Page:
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View Poll Results: What is the best method of weaning a foal?

Voters
50. You may not vote on this poll
  • Abruptly; keep them as far away from each other as possible

    20 40.00%
  • Gradual; separate them but keep them in adjoining stalls, paddocks, etc.

    30 60.00%
Results 1 to 16 of 16
  1. #1
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    Dec. 7, 2006
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    Default Best way to wean a foal?

    I'm interested to hear what you feel is the best way to wean a foal (in the above poll)....and some of your personal experiences for the good or bad. Helpful hints, etc.?



  2. #2
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    Jul. 5, 2002
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    I always wean by leaving the foals where they are and putting the moms across the fence in the next paddock. This is with good fencing and electric to back it up. Weaning that way has always been easy, with the foals calling a little here and there, mamas hanging on the fenceline for the first day or so and then everyone adjusting and moving away gradually.



  3. #3
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    Mar. 11, 1999
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    Default

    My way is the same as HAF, only there is a driveway between the paddocks. The foal(s) and nanny mare, who has been in with the mom and baby for awhile, are left together and mom is taken to live with the mares. There is usually very minimal fuss doing it this way.
    Mystic Owl Sporthorses
    www.mysticowlsporthorses.com



  4. #4
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    Dec. 1, 2007
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    Gettysburg, PA
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    Default

    The first time we tried abrupt separation as we had little choice as the farm was still under construction and it was horrible on both mare and foal even though they went in a pair. Last year we put them in adjoining fields and things went much better and this is our plan for this year.
    Epona Farm
    Irish Draughts and Irish Sport horses

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  5. #5
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    Jun. 4, 2002
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    Default

    I voted gradual but once I put them in separate paddocks or fields, they do not go back together again. Some people will separate them for short periods and put them together again but I have not had that work as well as just taking them apart abruptly but where they can still see each other and not panic.



  6. #6
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    Mar. 17, 2006
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    Sunbury, NC
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    Default

    Ditton exactly what Home Again said. Usually pretty non-traumatic. I say do unto others, how would you feel if ripped away from your parent suddenly and forever?
    Signature Sporthorses
    www.signaturesporthorses.com



  7. #7
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    Jan. 14, 2003
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    Rawley Springs, Virginia
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    Default

    I usually end up feeding them separately and leading in and out separately but when weaning time comes--the mares leave. The foal stays in his familiar surroundings and mom leaves. I have seen mares that just fret and fret if they can't get to their foals--even if they seemed ready to wean. Never reallly had a foal worry too much after the first day and as long as they were with buddies not a problem. I voted abruptly but actually I do a lot of activities that do separate them for short periods of time.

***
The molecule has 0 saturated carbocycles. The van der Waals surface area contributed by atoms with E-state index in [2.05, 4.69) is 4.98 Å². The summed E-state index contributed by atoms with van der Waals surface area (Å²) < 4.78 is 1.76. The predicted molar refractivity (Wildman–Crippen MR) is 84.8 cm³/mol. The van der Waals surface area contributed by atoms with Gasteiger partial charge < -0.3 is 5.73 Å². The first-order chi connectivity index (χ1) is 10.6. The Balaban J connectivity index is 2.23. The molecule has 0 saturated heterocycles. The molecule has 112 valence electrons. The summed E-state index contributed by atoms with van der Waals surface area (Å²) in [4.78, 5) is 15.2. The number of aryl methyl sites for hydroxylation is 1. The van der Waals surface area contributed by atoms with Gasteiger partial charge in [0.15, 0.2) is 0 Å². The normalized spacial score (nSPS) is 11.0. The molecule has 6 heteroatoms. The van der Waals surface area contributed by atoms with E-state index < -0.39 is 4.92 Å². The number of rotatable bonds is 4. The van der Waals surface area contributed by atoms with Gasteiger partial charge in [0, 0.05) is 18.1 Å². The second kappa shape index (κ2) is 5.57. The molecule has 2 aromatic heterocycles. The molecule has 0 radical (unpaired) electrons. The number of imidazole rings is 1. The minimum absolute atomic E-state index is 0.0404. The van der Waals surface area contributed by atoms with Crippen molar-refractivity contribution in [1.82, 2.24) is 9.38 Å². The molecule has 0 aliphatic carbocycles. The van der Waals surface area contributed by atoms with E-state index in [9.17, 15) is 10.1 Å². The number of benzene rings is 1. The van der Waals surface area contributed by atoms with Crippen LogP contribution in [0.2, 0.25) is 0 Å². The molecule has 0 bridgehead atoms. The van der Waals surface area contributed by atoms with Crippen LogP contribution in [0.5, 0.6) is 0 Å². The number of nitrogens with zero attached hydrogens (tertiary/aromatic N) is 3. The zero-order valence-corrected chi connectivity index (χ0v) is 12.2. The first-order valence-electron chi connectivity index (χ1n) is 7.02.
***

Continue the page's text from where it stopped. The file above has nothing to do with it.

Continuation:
Chris
    Ladybug Hill--Hunters and Ponies
    WWSD? (what would Suerte do?)



  8. #8
    Join Date
    Jun. 1, 2005
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    Floral City , Fl.
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    Default

    I do it all at once. The mare is removed from the pasture. The other mares and foals are all together. So, the foal who has not got his mom is still in with his friends. No stress. The mom says "Thank YOU, Thank YOU," and off she goes. If she really tries, she can hear a bit of yelling. Usually, on our farm, the foal is still in with his friends, so he joins up. Maybe at some time he looks for his mom, but then the other foals go to him and he moves off with them. A bit of "crying" goes on for a few cries, but mostly it is all over by the evening. All come and eat out of their buckets like nothing happened.
    The mare usually goes off with the other brood mares. The only time they "look" for their foal is when their bag gets big. We feed them almost no grain for a few days. I have never in 23 years had one fuss more than until the next day (and i mean the mare who's bag is full).

    Its really hard for me to imagine all the trauma you have weaning. It"s just is so simple if they are ready and you are all organized. But I do wean according to the signs. Maybe thats the simple way to do it.
    Sandy
    www.sugarbrook.com
    hunter/jumper ponies



  9. #9
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    Jun. 1, 2005
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    Default

    Oh, Signature, on our farm its not abruptly and forever. You are way too dramatic. My mares and foals join up again within 8 or 10 months and never miss a beat. I am sure other will say the same thing.
    Sandy
    www.sugarbrook.com
    hunter/jumper ponies



  10. #10
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    Mar. 10, 2004
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    IA
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    Default

    I voted abruptly and so far so good. We also use the signs and wean babies together so it's much less traumatic and they have their buddies. Stick foals in the stall(s), remove mares and kick them back out to pasture. The foals usually don't mind much and there are a handful of mares that will stay up at the fence before venturing back out to graze for maybe a day or two, calling very little, and off they go. The seasoned mares seem to handle that a lot better than the maidens or less seasoned mares do, but they all get used to it.